In an age where handsets are becoming slimmer and sleeker it appears that many people would also like smartphones to be tougher and less prone to damage. A Dialaphone poll has found that a majority of our readers wish mobile devices were built with more rugged frames that would stand up better to the trials of everyday use.
Looking at a leading handset like the Samsung Galaxy S4, this may be hard to believe as the Korean firm’s flagship has a slender 7.9mm thick chassis. Samsung has encountered some criticism for the form factor of the Galaxy S4, much of which has been directed at the flimsy polycarbonate backplate, but this hasn’t stopped the device already having passed the 10 million sales mark.
Where Samsung’s latest high-ender has been criticised, HTC has been widely praised for the premium feel of the HTC One and its aluminium frame. However, even a sturdy-feeling handset such as the Taiwanese firm’s flagship would be prone to scratching if dropped, detracting from its otherwise fantastic looks.
Across the wide array of smartphones on the market, there are many devices which look like they wouldn’t stand up to too much rough treatment. After all, wrapping a brand new, high-end handset up in a case is commonplace amongst smartphone users and has been for years.
Nevertheless, not all handset manufacturers make flimsy phones and there are some handsets which seem relatively tough. BlackBerry’s Q10 is one example, having a form factor that features a physical QWERTY keypad and harks back to an earlier age of mobiles, before super slim handsets took over.
Kevlar, a material which is used in bulletproof vests, is also used to cover much of the device’s backplate, and should certainly prevent any scratching. Motorola made use of the same material on some of its more recent devices, such as the excellent RAZR i.
Sony has toughened-up its range with the Xperia Z, a water and dust resistant handset that is well-equipped to deal with the worst that could be thrown at it. While many tests and reviews of the flagship saw it being dropped into a bowl of water (which it survived) it is more likely that its features will come in handy should it ever be splashed or have liquid spilled on to it.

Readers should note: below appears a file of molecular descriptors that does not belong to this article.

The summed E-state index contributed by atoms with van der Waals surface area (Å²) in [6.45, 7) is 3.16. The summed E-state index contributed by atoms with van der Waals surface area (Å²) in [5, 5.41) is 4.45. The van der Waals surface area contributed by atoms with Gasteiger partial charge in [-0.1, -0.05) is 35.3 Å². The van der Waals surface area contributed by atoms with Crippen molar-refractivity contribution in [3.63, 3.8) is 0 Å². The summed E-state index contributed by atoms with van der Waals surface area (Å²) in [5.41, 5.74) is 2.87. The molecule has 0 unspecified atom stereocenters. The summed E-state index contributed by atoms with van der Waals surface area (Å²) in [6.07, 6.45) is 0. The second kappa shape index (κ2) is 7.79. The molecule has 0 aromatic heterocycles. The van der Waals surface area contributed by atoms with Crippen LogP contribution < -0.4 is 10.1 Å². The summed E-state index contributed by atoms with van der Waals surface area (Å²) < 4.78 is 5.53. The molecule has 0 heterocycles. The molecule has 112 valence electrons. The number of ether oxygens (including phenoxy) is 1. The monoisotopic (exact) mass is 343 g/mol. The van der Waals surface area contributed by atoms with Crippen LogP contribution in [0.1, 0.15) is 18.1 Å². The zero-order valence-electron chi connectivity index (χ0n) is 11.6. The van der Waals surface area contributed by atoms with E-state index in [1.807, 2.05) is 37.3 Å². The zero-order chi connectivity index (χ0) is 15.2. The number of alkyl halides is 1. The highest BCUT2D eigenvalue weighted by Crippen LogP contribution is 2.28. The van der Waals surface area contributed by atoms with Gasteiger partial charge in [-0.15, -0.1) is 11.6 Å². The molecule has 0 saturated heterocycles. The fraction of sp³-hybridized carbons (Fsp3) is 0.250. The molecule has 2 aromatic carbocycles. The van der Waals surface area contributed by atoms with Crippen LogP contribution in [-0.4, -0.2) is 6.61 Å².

Lg has also made the headlines recently after the firm announced that it would be demonstrating a flexible display that it has produced. There has been much talk about such technology of late, leading to the occasional unrealistic suggestion that we may soon end up seeing bendy phones. What is more likely is that the new technology will be fitted to regular-looking handsets and that the flexibility of the displays will make them more resilient to impact damage.
Samsung isn’t to be outdone in this matter, with rumours having emerged about a device known as the S4 Active. While nothing is confirmed, images of what is claimed to be the handset show that it may have rubberized corner protection and more physical keys than its regular S4 counterpart.
Aside from the mainstream of mobile design there are also niche devices such as those made by Sonim. The Californian firm, which has been in business since 1999, makes incredibly tough, rugged feature phones that are designed to continue working even in the most extreme environments. Aimed at people working in heavy industries such as mining and oil production, Sonim handsets would last far longer than any regular handsets.
So a majority of our readers want tougher handsets, although many of them may not want something as extreme as the designs produced by the likes of Sonim. As we noted earlier, wrapping your phone up in a protective case is standard practice, something which can often detract from its great looks.
We have little doubt that many users would like to show their smartphones off without a casing and any innovations which add extra levels of protection to handsets could well prove to be very popular in the future.